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Rare disease
Incontinentia pigmenti in the neonatal period
  1. Vera Rodrigues1,
  2. Filipa Diamantino2,
  3. Olga Voutsen3,
  4. Manuel Sousa Cunha3,
  5. Rosalina Barroso3,
  6. Maria João Paiva Lopes2,
  7. Helena Carreiro4
  1. 1Department of Pediatrics, Hospital de Dona Estefânia, Centro Hospitalar de Lisboa Central, EPE, Lisboa, Portugal
  2. 2Department of Dermatology, Hospital de Santo António dos Capuchos, Centro Hospitalar de Lisboa Central, EPE, Lisboa, Portugal
  3. 3Department of Neonatology, Hospital Prof. Doutor Fernando Fonseca, EPE, Amadora, Portugal
  4. 4Department of Pediatrics, Hospital Prof. Doutor Fernando Fonseca, EPE, Amadora, Portugal
  1. Correspondence to Dr Vera Rodrigues, veralarodrigues{at}gmail.com

Summary

Incontinentia pigmenti (IP) is a rare multisystem disease, X linked dominant disorder. As all X linked dominant diseases, it is usually male-lethal. Female newborn admitted to the neonatal intensive care unit on the first day of life was diagnosed as having probable herpetic infection with vesicular skin lesions distributed on upper right limb and inferior limbs. Family history showed that her 22-year-old mother had hypopigmented lesions on the lower limbs and her 13-month-old sister had hyperpigmented lesions on the trunk and limbs. In newborns, herpes infection emerges as the principal diagnosis of vesicular rash, due to the importance of precocious diagnosis and treatment. Other hypothesis must be considered in a newborn with vesicobullous rash, such as IP.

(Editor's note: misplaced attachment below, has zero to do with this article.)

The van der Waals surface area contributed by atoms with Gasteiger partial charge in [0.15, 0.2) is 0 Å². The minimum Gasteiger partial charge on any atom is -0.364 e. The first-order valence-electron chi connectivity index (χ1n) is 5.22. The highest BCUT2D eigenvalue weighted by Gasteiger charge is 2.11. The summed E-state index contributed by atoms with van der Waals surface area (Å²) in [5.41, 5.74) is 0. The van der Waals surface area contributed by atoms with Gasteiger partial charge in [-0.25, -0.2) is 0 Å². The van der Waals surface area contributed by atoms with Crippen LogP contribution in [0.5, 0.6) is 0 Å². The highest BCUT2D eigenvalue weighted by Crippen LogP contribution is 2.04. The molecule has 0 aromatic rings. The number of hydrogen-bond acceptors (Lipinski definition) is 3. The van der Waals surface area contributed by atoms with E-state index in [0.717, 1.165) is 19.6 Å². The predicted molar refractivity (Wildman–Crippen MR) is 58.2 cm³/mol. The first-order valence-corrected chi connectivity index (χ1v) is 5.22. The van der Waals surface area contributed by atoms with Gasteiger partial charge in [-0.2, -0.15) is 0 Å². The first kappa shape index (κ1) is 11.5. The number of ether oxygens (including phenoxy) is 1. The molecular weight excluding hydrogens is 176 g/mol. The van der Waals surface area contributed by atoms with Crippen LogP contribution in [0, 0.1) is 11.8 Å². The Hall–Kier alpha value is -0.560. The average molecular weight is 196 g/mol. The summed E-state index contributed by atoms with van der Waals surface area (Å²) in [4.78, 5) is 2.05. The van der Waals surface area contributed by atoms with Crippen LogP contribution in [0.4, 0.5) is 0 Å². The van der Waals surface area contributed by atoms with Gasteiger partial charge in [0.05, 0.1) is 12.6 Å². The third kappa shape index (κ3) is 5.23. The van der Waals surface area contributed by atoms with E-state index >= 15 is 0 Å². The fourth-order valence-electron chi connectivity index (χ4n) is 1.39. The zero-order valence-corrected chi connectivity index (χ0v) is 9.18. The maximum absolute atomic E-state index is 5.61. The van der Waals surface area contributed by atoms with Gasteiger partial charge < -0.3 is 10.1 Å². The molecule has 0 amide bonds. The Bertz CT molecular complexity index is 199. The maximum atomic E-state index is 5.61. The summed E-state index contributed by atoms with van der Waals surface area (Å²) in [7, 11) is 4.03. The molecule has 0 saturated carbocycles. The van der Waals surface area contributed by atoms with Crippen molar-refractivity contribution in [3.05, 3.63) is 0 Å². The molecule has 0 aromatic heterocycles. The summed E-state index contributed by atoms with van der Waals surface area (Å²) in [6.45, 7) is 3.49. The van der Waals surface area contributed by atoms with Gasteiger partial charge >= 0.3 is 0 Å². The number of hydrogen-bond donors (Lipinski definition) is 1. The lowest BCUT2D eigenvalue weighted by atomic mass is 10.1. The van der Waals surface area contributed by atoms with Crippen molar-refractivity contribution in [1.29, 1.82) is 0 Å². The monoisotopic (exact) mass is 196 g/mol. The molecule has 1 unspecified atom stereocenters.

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Footnotes

  • Competing interests None.

  • Patient consent Obtained.